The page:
I've taken this tripod on 2-3 mile hikes. With the optional shoulder strap, it's light enough to go anywhere, as long as you don't have some strong constraint on size or weight. I don't know that it would fit into today's cramped airline bag limits, and it's not small enough that I'd be willing to strap it to a backpack for a week-long hiking trip. Outside such limits, it's small and strong enough for almost every normal photographic purpose.

I also have a larger and heavier tripod that I prefer to use because it gets the viewfinder to eye level without raising the center column. This is the tripod I take on car trips, but I have a strap for it, too, and have also taken it on long day hikes without too much hassle.

You definitely know it when you're humping either of these around. But, I suspect that is true of the smaller tripods you're looking at, too. Again, good tripods are inherently bulky, awkward, and heavy. When you break down and decide to carry one, you want it to have the mass and stiffness it needs to do the job you bought it for.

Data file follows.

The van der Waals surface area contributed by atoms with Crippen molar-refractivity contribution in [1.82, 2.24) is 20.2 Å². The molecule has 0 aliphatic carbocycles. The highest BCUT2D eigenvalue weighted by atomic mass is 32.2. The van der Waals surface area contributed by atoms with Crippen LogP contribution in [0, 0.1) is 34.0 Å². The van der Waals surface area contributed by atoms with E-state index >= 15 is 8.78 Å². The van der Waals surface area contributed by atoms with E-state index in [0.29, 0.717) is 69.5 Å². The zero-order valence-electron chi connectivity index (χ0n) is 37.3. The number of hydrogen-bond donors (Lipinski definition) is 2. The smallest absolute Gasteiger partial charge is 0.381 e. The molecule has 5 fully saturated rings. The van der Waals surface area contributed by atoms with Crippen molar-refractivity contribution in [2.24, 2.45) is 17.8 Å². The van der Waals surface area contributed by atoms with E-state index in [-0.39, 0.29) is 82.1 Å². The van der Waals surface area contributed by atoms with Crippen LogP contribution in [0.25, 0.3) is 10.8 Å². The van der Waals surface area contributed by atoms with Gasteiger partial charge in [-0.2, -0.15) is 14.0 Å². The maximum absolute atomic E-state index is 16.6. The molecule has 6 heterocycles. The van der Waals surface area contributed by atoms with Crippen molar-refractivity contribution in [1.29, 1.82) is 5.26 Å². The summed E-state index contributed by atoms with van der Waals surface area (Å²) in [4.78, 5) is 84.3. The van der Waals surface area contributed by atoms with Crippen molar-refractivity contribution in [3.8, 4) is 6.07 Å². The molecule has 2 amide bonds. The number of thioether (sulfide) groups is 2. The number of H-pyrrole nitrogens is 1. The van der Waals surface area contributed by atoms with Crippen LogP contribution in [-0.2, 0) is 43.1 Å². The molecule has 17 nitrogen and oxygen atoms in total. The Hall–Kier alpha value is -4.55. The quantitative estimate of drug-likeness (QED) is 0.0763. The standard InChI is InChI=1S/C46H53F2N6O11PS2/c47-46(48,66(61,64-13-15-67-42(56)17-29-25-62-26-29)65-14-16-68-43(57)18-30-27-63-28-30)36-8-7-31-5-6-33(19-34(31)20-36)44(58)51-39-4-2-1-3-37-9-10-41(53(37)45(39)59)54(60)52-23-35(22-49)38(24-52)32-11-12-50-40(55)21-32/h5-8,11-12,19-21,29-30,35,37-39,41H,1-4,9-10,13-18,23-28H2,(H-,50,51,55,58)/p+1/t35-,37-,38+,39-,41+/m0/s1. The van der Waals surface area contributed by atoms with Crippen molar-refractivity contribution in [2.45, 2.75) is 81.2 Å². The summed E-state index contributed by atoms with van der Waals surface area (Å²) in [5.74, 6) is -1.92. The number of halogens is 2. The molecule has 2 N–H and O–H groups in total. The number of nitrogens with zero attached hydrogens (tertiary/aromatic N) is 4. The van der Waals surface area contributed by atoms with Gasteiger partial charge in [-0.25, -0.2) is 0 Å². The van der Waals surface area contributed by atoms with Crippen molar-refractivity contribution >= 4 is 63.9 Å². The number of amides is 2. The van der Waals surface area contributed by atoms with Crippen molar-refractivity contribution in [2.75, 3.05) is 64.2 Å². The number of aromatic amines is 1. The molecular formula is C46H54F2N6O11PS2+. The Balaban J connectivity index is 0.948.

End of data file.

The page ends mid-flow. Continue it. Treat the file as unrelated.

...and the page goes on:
Would it be better to go with the cheaper one first and then upgrade when I actually find a need to do so?

Over the decades, I've bought a bunch of small, cheap tripods. I've stayed out of the middle ground you're looking at, so maybe it this observation doesn't apply to you, but every single one of those tripods has ended up given away, thrown away, stored away, or spirited away. I have never replaced one of these with a like-kind tripod. Instead, I just get repeatedly suckered by the dream of a small tripod that will really work this time. Every time, the spiffy wee little wonder has failed me.